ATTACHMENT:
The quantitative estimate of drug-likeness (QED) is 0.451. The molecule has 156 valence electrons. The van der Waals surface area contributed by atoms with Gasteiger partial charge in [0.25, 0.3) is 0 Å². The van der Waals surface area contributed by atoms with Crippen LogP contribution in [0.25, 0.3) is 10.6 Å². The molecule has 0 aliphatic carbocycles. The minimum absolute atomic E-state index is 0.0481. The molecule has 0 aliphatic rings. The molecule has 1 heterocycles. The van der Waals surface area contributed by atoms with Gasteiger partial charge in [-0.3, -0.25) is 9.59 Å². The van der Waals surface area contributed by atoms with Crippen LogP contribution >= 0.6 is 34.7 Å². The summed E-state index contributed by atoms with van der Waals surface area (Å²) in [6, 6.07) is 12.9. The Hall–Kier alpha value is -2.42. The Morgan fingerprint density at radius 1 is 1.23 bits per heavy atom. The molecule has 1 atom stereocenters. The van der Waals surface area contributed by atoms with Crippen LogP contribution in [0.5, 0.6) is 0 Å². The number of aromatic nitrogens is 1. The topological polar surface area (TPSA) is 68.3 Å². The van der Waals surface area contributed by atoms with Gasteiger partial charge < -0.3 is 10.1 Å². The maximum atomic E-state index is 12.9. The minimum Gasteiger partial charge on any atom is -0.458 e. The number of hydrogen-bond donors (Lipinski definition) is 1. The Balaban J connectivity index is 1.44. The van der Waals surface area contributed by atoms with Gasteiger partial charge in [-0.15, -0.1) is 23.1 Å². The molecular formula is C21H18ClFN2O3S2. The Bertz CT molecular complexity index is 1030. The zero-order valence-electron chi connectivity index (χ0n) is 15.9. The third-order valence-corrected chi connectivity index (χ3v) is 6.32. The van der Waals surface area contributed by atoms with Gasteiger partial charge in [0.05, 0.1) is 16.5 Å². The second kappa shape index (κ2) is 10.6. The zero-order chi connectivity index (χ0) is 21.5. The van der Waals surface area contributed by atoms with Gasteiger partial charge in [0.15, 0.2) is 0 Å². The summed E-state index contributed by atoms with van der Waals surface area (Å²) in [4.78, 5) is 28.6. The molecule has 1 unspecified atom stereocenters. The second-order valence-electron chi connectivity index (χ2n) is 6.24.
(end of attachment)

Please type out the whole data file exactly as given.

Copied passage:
The quantitative estimate of drug-likeness (QED) is 0.451. The molecule has 156 valence electrons. The van der Waals surface area contributed by atoms with Gasteiger partial charge in [0.25, 0.3) is 0 Å². The van der Waals surface area contributed by atoms with Crippen LogP contribution in [0.25, 0.3) is 10.6 Å². The molecule has 0 aliphatic carbocycles. The minimum absolute atomic E-state index is 0.0481. The molecule has 0 aliphatic rings. The molecule has 1 heterocycles. The van der Waals surface area contributed by atoms with Gasteiger partial charge in [-0.3, -0.25) is 9.59 Å². The van der Waals surface area contributed by atoms with Crippen LogP contribution >= 0.6 is 34.7 Å². The summed E-state index contributed by atoms with van der Waals surface area (Å²) in [6, 6.07) is 12.9. The Hall–Kier alpha value is -2.42. The Morgan fingerprint density at radius 1 is 1.23 bits per heavy atom. The molecule has 1 atom stereocenters. The van der Waals surface area contributed by atoms with Crippen LogP contribution in [0.5, 0.6) is 0 Å². The number of aromatic nitrogens is 1. The topological polar surface area (TPSA) is 68.3 Å². The van der Waals surface area contributed by atoms with Gasteiger partial charge < -0.3 is 10.1 Å². The maximum atomic E-state index is 12.9. The minimum Gasteiger partial charge on any atom is -0.458 e. The number of hydrogen-bond donors (Lipinski definition) is 1. The Balaban J connectivity index is 1.44. The van der Waals surface area contributed by atoms with Gasteiger partial charge in [-0.15, -0.1) is 23.1 Å². The molecular formula is C21H18ClFN2O3S2. The Bertz CT molecular complexity index is 1030. The zero-order valence-electron chi connectivity index (χ0n) is 15.9. The third-order valence-corrected chi connectivity index (χ3v) is 6.32. The van der Waals surface area contributed by atoms with Gasteiger partial charge in [0.05, 0.1) is 16.5 Å². The second kappa shape index (κ2) is 10.6. The zero-order chi connectivity index (χ0) is 21.5. The van der Waals surface area contributed by atoms with Gasteiger partial charge in [0.15, 0.2) is 0 Å². The summed E-state index contributed by atoms with van der Waals surface area (Å²) in [4.78, 5) is 28.6. The molecule has 1 unspecified atom stereocenters. The second-order valence-electron chi connectivity index (χ2n) is 6.24.